Berberis sawfly larvae, York,  July 2013. Photo by Anneliese Emmans Dean

Berberis sawfly larva, York, July 2013. Photo by Anneliese Emmans Dean

Now, I say your friend and mine, but it may well be that you don’t consider him your friend at all. Not if he’s munching vast swathes of your Berberis bush. We’re lucky here as we only have small quantities of the larvae, so they don’t cause very much damage. Which means I can enjoy their company and admire their beauty!

True, they’re not fabulously beautiful early on, but a week later they’d grown considerably and were a lot more colourful, as you can just about glimpse below (but which you can see much better here).

Berberis sawfly larva, York, 21 July 2013

Berberis sawfly larva, York, 21 July 2013

This is the 8th year in a row that I’ve spotted Berberis sawfly larvae in my garden. If you want my whole Berberis sawfly larvae saga (including the sending of a sample to the Natural History Museum in London for their collection), then make yourself a cup of cocoa, sit back, click here and scroll through the archive of posts!

If you want to skip straight to my video of them laying their eggs,click here.

And if you’d like a Berberis sawfly larvae poem, then why not try my Buzzing! book, which is shortlisted for this year’s Royal Society Young People’s Book Prize!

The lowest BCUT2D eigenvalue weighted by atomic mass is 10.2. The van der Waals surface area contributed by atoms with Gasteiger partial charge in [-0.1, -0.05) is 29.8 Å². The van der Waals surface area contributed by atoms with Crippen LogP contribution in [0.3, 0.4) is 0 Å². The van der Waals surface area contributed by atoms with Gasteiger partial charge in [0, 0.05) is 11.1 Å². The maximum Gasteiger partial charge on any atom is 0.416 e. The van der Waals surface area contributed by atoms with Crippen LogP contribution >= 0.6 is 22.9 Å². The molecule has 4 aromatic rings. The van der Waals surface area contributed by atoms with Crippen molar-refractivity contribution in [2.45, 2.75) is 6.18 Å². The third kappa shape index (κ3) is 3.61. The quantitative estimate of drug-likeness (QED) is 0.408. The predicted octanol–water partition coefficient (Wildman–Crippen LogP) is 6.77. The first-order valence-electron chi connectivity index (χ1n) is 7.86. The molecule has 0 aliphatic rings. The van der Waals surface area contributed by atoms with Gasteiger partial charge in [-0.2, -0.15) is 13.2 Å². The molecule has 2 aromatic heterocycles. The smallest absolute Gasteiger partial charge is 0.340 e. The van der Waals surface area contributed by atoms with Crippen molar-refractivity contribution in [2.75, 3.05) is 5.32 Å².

Anneliese Emmans Deanwww.theBigBuzz.biz – Bringing poetry to life

Michael Chinery’s latest book

I’m very honoured that one of my insect photos has been included in Michael Chinery’s latest book, which has just been published by A&C Black.

Michael Chinery is one of Britain’s best-known natural history authors. Amongst many other books, he wrote Collins’ Complete British Insects, which has been my insect ID bible ever since I got bitten by the insect bug some years ago.

Most of the photos in Michael’s latest book are taken by the author himself, but there are some extra photos provided by the likes of Roger Key (with whom I worked in Colwall earlier this year), and sawfly expert Guy Knight, who has helped me identify many sawflies I have photographed over the years.

The photo of mine that is included in Michael’s book is of an adult Berberis (also known as Barberry) sawfly. Keen readers of this blog will know that back in 2006, Berberis sawfly larvae raised quite a stir in our back garden (find out more).

The title of Michael Chinery’s book is Garden Pests of Britain and Europe. And if you want a pristine berberis bush in your garden, then I agree that you would view Berberis sawfly larvae as pests. In large numbers they can completely defoliate a bush. If, like many of the people who contact me at my blog, this is the situation you face, then this book will provide you with answers to deal with it.

Order ‘Garden Pests of Britain and Europe’